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ASSESSING THE POTENTIAL OF AN UNDERUTILIZED CROP – A CASE STUDY USING BAMBARA GROUNDNUT

Published online by Cambridge University Press:  23 January 2002

S. N. Azam-Ali
Affiliation:
Tropical Crops Research Unit, University of Nottingham School of Biosciences, Sutton Bonington Campus, LE12 5RD, UK
A. Sesay
Affiliation:
Department of Biological Sciences, University of Swaziland, P/B4, Kwaluseni Campus, Swaziland
S. K. Karikari
Affiliation:
Department of Crop Science and Production, Botswana College of Agriculture, Private B. 0027, Gaborone, Botswana
F. J. Massawe
Affiliation:
Tropical Crops Research Unit, University of Nottingham School of Biosciences, Sutton Bonington Campus, LE12 5RD, UK
J. Aguilar-Manjarrez
Affiliation:
Information Management Specialist, WAICENT/FAOSTAT Data Management Branch (GILF), Library and Documentation Systems Division (GIL), General Affairs and Information Department (GI), Food and Agriculture Organization of the United Nations (FAO), Rome, Italy
M. Bannayan
Affiliation:
Tropical Crops Research Unit, University of Nottingham School of Biosciences, Sutton Bonington Campus, LE12 5RD, UK Present address: School of Agriculture, Ferdowsi University of Mashad, PO Box 91775-1163, Iran
K. J. Hampson
Affiliation:
Tropical Crops Research Unit, University of Nottingham School of Biosciences, Sutton Bonington Campus, LE12 5RD, UK

Abstract

Using experience with bambara groundnut (Vigna subterranea), this paper examines how local knowledge, genetic evaluation, research in fields, glasshouses and laboratories, and crop simulation modelling might be linked within a methodological framework to assess rapidly the potential of any underutilized crop. The approach described is retrospective in that each activity was not clearly defined and structured at the outset. However, the experience gained may help to establish a methodology by which growers, researchers and international agencies can integrate their knowledge and understanding of any particular underutilized crop and apply similar principles to accelerate the acquisition of knowledge on other underutilized species. The use of a methodological framework provides a basis for activities that maximize knowledge, minimize duplication of effort, identify priority areas for further research and dissemination, and derive general principles for application across underutilized crops in general. It also allows policy makers and planners to make comparative decisions on the nutritional, economic and research importance of different underutilized and more-favoured species. In particular, the incorporation of a generic crop simulation model within the methodological framework may assist growers, extension agencies and scientists to refine general recommendations for any particular crop to local conditions. Also, the incorporation of information gathered from the field, laboratory or market can be used to update rapidly the predictive capacity of the model for each crop.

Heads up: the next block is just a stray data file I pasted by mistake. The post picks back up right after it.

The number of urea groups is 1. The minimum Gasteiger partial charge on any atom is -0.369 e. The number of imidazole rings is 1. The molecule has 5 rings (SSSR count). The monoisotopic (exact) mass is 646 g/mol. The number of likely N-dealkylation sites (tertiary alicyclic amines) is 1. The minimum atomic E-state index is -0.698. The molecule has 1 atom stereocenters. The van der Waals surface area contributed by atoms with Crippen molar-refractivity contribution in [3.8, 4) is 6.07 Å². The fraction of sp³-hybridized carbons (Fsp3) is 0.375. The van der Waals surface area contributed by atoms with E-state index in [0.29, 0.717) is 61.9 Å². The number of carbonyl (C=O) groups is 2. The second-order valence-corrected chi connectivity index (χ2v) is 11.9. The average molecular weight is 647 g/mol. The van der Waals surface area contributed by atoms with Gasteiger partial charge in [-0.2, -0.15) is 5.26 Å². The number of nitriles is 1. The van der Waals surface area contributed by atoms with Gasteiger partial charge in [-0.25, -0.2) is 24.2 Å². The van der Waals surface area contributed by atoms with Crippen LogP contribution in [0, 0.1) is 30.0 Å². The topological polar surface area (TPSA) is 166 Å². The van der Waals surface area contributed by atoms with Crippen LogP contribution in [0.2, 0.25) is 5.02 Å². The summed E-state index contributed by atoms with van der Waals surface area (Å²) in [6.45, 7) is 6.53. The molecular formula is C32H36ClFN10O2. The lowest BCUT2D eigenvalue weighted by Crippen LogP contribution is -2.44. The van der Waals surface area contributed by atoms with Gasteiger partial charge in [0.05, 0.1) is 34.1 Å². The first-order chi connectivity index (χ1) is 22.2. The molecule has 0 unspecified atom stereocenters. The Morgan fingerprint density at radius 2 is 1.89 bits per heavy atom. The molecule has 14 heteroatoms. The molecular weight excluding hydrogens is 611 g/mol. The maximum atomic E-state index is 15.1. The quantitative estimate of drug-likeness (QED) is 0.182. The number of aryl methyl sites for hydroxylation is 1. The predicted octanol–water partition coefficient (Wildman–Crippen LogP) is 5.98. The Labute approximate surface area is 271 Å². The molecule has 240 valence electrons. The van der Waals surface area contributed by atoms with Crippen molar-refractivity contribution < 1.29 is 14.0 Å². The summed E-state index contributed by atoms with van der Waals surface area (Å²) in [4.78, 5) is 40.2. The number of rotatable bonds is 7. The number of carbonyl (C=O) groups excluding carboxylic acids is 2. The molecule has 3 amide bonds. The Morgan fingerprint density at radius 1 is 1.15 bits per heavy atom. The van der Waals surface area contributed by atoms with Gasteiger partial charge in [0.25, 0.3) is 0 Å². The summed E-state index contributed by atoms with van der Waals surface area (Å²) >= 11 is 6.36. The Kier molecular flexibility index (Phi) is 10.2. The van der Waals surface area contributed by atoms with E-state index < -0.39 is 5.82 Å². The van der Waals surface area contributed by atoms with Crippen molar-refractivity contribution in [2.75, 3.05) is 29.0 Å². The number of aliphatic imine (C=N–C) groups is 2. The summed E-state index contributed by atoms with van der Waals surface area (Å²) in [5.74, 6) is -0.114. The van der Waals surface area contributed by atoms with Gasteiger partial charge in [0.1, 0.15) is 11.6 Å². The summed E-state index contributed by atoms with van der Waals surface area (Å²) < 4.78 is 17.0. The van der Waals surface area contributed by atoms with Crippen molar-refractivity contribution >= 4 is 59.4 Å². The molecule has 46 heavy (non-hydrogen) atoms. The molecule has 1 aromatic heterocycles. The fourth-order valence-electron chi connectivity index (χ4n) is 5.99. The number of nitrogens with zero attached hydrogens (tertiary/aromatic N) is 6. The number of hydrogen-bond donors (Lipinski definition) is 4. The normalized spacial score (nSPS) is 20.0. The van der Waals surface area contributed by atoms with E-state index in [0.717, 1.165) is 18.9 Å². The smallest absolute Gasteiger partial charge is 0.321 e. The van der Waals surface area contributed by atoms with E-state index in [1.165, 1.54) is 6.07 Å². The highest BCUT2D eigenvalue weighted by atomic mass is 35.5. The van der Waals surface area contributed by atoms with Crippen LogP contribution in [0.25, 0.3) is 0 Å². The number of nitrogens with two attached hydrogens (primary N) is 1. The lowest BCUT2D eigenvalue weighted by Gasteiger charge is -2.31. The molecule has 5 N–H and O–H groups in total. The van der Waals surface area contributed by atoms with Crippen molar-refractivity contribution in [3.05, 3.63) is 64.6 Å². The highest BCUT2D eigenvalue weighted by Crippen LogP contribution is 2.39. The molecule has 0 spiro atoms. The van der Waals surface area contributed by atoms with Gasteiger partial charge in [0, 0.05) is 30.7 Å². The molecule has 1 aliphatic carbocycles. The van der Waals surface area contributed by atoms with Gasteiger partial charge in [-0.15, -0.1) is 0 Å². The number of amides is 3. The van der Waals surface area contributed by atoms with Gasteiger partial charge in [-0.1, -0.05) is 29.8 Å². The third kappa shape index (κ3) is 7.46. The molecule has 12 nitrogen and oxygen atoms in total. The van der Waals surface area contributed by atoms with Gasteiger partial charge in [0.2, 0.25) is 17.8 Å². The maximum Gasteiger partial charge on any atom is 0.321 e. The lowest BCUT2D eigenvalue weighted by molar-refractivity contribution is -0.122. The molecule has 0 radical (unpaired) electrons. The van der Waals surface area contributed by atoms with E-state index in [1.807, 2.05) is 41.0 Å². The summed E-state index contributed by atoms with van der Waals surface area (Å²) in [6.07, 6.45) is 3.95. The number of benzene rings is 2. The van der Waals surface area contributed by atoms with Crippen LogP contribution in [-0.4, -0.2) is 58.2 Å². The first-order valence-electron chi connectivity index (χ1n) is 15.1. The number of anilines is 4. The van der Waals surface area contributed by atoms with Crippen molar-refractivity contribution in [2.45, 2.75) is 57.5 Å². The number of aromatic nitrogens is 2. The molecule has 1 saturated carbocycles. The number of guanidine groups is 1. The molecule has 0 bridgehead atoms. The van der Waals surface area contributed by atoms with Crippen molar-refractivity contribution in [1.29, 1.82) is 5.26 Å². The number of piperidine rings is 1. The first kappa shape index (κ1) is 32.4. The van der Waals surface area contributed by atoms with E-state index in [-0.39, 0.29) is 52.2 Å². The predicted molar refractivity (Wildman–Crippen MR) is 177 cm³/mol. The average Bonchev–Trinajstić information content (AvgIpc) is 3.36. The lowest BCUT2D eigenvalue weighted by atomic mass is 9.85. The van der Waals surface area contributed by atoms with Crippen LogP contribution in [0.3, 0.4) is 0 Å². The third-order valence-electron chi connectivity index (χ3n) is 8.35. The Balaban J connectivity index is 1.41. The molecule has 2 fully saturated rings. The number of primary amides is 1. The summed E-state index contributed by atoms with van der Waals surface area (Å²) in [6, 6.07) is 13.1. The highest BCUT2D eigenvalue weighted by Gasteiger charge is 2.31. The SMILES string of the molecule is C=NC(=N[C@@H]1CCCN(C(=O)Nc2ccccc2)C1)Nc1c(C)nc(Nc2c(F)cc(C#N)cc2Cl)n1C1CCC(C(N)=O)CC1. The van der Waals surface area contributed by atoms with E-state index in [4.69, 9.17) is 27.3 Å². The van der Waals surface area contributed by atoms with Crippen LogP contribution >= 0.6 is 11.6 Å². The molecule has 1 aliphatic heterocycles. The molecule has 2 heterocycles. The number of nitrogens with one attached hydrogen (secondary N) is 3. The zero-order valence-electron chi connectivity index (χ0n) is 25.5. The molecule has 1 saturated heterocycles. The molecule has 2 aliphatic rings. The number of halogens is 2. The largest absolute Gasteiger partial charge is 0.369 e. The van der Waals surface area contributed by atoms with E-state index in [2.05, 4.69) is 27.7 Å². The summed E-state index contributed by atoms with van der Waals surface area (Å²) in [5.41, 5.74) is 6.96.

Type
Research Article
Copyright
© 2001 Cambridge University Press

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